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Morning Bell: Rural schools lose students and funds

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Wind turbines east of Okarche are seen behind the Okarche elementary school, Thursday, May 4, 2017. Photo by Bryan Terry, The Oklahoman
Wind turbines east of Okarche are seen behind the Okarche elementary school, Thursday, May 4, 2017. Photo by Bryan Terry, The Oklahoman

Good Friday morning! 

First up: Parents at John Rex charter elementary school in downtown OKC have planned a protest this morning in response to Kirk Humphreys' (who servers on the John Rex board) derogatory comments toward homosexuals. They are calling on him to resign from the board, which he says he won't do

Rural enrollment shrinks. So does funding.

Factory closings, retail development following highways that bypass the center of town and the consolidation of farms have led to population declines in much of rural Oklahoma — and declines in school enrollment.

That decline in enrollment means the loss of state funding. 

While Oklahoma's statewide public school enrollment continues to grow, 36 counties have seen combined student enrollment declines over the past decade, almost all classified as rural counties.

“Our student enrollment is dropping every year, so trying to adjust costs as it relates to the number of students that we have can be a challenge,” said Anadarko superintendent Cindy Hackney.

Earlier this year I wrote about the enrollment decline of rural schools and the financial crunch it creates. 

Yukon school reopens after flu outbreak 

"Things went well. The kids are back, teachers are rolling and absenteeism is down to about 90 students," Yukon Public Schools Superintendent Jason Simeroth said. "We have 25 less absences than we did Tuesday. I think we may be over the hump."

Central Elementary reported 25 fewer flu-related absences Thursday when the school reopened to students.

Lawmaker wants local control increased in charter decisions

State Sen. Ron Sharp, R-Shawnee, said he’s filed legislation to reverse a 2015 law allowing Oklahoma State Board of Education to overrule decisions made by locally elected school boards when it is time to approve creation of new charter schools, reports EnidNews.com.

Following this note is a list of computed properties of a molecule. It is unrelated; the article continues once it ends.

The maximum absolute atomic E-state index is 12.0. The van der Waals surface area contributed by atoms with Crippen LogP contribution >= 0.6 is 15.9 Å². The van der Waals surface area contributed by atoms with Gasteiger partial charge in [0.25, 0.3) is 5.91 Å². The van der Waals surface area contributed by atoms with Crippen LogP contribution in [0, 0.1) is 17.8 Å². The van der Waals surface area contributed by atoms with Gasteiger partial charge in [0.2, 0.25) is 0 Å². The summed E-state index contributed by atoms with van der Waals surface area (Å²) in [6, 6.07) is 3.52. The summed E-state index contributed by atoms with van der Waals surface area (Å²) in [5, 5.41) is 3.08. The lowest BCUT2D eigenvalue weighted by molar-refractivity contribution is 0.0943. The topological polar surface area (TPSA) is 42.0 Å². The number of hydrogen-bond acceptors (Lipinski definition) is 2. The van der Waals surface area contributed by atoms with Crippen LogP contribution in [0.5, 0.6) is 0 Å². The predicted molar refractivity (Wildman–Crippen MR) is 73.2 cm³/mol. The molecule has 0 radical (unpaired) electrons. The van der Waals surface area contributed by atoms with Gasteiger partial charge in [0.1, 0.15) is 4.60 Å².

The state Board of Education overturned the Seminole school board's decision to deny a charter application in its community, raising concerns over how much local control districts actually have. 

Bixby substitute arrested

Police arrested a Bixby substitute teacher Anna Ruth Lewis, 22, Wednesday on allegations she attempted to plan a sexual rendezvous with a student. She allegedly communicated with a high school student through social media apps, including Instagram and Snapchat, according to a probable cause affidavit.

Winter break student feeding in OKC

The Regional Food Bank of Oklahoma is partnering with eight sites around the metro to provide meals and snacks to students, Dec. 14 through Dec. 29, reports KFOR. Any child 18 and under can receive a free meal and a snack on weekdays at the sites.

That does it for today's newsletter. Today, I'll be tweeting from the John Rex parent protest. This weekend look for some stories from me on the lack of candidate running for school board seats and new teachers entering the field. 

Have a great weekend!

Related Photos
Wind turbines east of Okarche are seen behind the Okarche elementary school, Thursday, May 4, 2017. Photo by Bryan Terry, The Oklahoman

Wind turbines east of Okarche are seen behind the Okarche elementary school, Thursday, May 4, 2017. Photo by Bryan Terry, The Oklahoman

<figure><img src="//cdn2.newsok.biz/cache/r960-c745449bc90ae79f148780af14a19ce0.jpg" alt="Photo - Wind turbines east of Okarche are seen behind the Okarche elementary school, Thursday, May 4, 2017. Photo by Bryan Terry, The Oklahoman" title="Wind turbines east of Okarche are seen behind the Okarche elementary school, Thursday, May 4, 2017. Photo by Bryan Terry, The Oklahoman"><figcaption>Wind turbines east of Okarche are seen behind the Okarche elementary school, Thursday, May 4, 2017. Photo by Bryan Terry, The Oklahoman</figcaption></figure>
Ben Felder

Ben Felder is an investigative reporter for The Oklahoman. A native of Kansas City, Ben has lived in Oklahoma City since 2010 and covered politics, education and local government for the Oklahoma Gazette before joining The Oklahoman in 2016.... Read more ›

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